Selected abstracts:

1                    Bell D, Wongsrichanalai C, Barnwell JW. Ensuring quality and access for malaria diagnosis: how can it be achieved? Nat Rev Microbiol. 2006 Sep;4(9 Suppl):S7-20.

            Malaria, and other Vector-borne and Parasitic Diseases, World Health Organization Regional Office for the Western Pacific, P.O. Box 2932, Manila, Philippines.
The replacement of conventional antimalarial drugs with high-cost, artemisinin-based alternatives has created a gap in the successful management of malaria. This gap reflects an increased need for accurate disease diagnosis that cannot be met by traditional microscopy techniques. The recent introduction of rapid diagnostic tests (RDTs) has the potential to meet this need, but successful RDT implementation has been curtailed by poor product performance, inadequate methods to determine the quality of products and a lack of emphasis and capacity to deal with these issues. Economics and a desire for improved case management will result in the rapid growth of RDT use in the coming years. However, for their potential to be realized, it is crucial that high-quality RDT products that perform reliably and accurately under field conditions are made available. In achieving this goal, the shift from symptom-based diagnosis to parasite-based management of malaria can bring significant improvements to tropical fever management, rather than represent a further burden on poor, malaria-endemic populations and their overstretched health services.

2                    Borrmann S, Lundgren I, Oyakhirome S, Impouma B, Matsiegui PB, Adegnika AA, Issifou S, Kun JF, Hutchinson D, Wiesner J, Jomaa H, Kremsner PG. Fosmidomycin plus clindamycin for treatment of pediatric patients aged 1 to 14 years with Plasmodium falciparum malaria. Antimicrob Agents Chemother. 2006 Aug;50(8):2713-8.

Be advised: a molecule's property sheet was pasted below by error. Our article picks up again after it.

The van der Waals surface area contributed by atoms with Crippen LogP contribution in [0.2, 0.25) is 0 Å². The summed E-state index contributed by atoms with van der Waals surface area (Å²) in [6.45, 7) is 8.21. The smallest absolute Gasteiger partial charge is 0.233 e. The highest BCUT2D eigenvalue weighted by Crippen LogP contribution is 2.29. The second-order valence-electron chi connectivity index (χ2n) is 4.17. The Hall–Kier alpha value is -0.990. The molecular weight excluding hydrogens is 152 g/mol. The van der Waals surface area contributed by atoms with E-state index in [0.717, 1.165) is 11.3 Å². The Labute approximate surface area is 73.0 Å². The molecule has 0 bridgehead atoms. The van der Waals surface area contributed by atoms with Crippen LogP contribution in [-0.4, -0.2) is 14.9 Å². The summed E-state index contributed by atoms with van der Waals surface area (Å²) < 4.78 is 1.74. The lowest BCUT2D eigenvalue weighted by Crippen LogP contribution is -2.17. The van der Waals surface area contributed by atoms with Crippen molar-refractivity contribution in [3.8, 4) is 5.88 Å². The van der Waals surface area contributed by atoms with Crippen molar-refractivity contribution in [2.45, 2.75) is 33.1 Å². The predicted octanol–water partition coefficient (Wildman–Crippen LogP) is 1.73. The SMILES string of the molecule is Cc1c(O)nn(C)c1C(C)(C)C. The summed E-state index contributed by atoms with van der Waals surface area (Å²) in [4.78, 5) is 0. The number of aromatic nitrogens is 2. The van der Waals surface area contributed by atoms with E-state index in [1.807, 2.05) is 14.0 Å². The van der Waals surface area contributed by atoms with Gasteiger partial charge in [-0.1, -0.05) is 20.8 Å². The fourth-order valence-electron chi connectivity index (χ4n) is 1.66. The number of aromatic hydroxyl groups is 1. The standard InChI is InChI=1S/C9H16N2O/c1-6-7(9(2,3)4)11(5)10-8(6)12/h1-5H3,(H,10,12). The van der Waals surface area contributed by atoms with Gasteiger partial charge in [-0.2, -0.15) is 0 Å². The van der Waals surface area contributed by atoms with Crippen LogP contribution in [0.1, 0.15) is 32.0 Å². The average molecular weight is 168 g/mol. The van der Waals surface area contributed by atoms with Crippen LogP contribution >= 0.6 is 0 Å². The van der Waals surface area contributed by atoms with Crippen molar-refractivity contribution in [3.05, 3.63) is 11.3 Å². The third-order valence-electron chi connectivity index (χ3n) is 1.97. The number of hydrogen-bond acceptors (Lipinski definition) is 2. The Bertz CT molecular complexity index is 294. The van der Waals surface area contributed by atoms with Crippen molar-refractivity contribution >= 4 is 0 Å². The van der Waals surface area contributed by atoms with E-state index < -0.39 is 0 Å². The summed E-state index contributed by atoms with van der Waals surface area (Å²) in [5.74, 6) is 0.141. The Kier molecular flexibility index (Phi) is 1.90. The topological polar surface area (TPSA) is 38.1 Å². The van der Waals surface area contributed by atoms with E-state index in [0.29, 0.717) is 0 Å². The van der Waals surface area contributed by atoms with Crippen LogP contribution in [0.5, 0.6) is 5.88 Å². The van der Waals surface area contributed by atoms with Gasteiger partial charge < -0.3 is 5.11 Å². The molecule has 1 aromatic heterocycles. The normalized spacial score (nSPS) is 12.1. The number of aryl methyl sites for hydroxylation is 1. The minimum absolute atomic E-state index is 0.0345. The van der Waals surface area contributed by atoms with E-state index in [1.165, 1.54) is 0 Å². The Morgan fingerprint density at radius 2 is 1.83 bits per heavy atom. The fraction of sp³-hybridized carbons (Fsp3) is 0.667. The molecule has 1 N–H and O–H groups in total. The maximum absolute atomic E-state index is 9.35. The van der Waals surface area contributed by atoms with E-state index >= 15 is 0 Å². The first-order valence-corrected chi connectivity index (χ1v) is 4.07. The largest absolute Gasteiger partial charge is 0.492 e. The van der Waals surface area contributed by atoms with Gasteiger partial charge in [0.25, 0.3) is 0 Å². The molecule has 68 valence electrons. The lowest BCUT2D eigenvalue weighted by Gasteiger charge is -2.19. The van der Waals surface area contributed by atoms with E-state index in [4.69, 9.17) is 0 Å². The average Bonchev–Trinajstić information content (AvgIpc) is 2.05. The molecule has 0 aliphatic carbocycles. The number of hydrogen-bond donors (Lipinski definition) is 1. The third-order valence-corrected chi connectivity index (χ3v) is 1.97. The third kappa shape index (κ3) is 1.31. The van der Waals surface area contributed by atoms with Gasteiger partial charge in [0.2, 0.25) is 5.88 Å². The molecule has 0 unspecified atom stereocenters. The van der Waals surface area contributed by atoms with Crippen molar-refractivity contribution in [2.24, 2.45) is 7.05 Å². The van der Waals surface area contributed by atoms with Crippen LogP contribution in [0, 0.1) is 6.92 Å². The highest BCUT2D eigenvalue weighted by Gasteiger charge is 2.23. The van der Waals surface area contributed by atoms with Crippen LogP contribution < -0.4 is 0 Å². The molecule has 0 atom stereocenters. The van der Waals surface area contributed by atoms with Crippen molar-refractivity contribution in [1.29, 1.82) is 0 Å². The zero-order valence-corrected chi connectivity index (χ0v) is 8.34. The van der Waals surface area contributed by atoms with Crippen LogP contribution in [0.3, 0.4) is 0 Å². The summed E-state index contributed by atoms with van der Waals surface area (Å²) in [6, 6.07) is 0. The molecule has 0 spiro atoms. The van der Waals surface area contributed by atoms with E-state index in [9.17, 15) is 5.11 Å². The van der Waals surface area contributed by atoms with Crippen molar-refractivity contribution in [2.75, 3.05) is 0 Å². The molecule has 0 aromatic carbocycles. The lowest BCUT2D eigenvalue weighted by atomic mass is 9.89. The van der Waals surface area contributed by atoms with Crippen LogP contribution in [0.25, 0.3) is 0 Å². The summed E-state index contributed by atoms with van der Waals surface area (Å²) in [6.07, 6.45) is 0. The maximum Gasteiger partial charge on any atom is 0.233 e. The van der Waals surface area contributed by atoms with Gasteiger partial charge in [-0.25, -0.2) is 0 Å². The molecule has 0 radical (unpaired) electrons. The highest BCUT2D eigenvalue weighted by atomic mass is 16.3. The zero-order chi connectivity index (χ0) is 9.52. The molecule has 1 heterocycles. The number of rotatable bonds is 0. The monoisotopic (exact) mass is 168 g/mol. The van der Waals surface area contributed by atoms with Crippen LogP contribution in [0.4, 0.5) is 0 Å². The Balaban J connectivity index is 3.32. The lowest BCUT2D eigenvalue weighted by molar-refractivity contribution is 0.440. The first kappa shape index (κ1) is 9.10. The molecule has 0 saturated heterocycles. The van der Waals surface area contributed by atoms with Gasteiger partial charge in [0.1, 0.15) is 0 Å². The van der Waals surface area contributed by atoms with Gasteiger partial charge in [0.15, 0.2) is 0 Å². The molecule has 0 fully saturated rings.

Medical Research Unit, Albert Schweitzer Hospital, Lambarene, Gabon.

Fosmidomycin plus clindamycin was shown to be efficacious in the treatment of uncomplicated Plasmodium falciparum malaria in a small cohort of pediatric patients aged 7 to 14 years, but more data, including data on younger children with less antiparasitic immunity, are needed to determine the potential value of this new antimalarial combination. We conducted a single-arm study to improve the precision of efficacy estimates for an oral 3-day fixed-ratio combination of fosmidomycin and clindamycin at 30 and 10 mg/kg of body weight, respectively, every 12 hours for the treatment of uncomplicated P. falciparum malaria in 51 pediatric outpatients aged 1 to 14 years. Fosmidomycin plus clindamycin was generally well tolerated, but relatively high rates of treatment-associated neutropenia (8/51 [16%]) and falls of hemoglobin concentrations of > or =2 g/dl (7/51 [14%]) are of concern. Asexual parasites and fever were cleared within median periods of 42 h and 38 h, respectively. All patients who could be evaluated were parasitologically and clinically cured by day 14 (49/49; 95% confidence interval [CI], 93 to 100%). The per-protocol, PCR-adjusted day 28 cure rate was 89% (42/47; 95% CI, 77 to 96%). Efficacy appeared to be significantly reduced in children aged 1 to 2 years, with a day 28 cure rate of only 62% for this small subgroup (5/8). The inadequate efficacy in children of <3 years highlights the need for continued systematic studies of the current dosing regimen, which should include randomized trial designs.


3                    Enwere G, Biney E, Cheung YB, Zaman SM, Okoko B, Oluwalana C, Vaughan A, Greenwood B, Adegbola R, Cutts FT. Epidemiologic and clinical characteristics of community-acquired invasive bacterial infections in children aged 2-29 months in The Gambia. Pediatr Infect Dis J. 2006 Aug;25(8):700-5.

Medical Research Council Laboratories, The Gambia.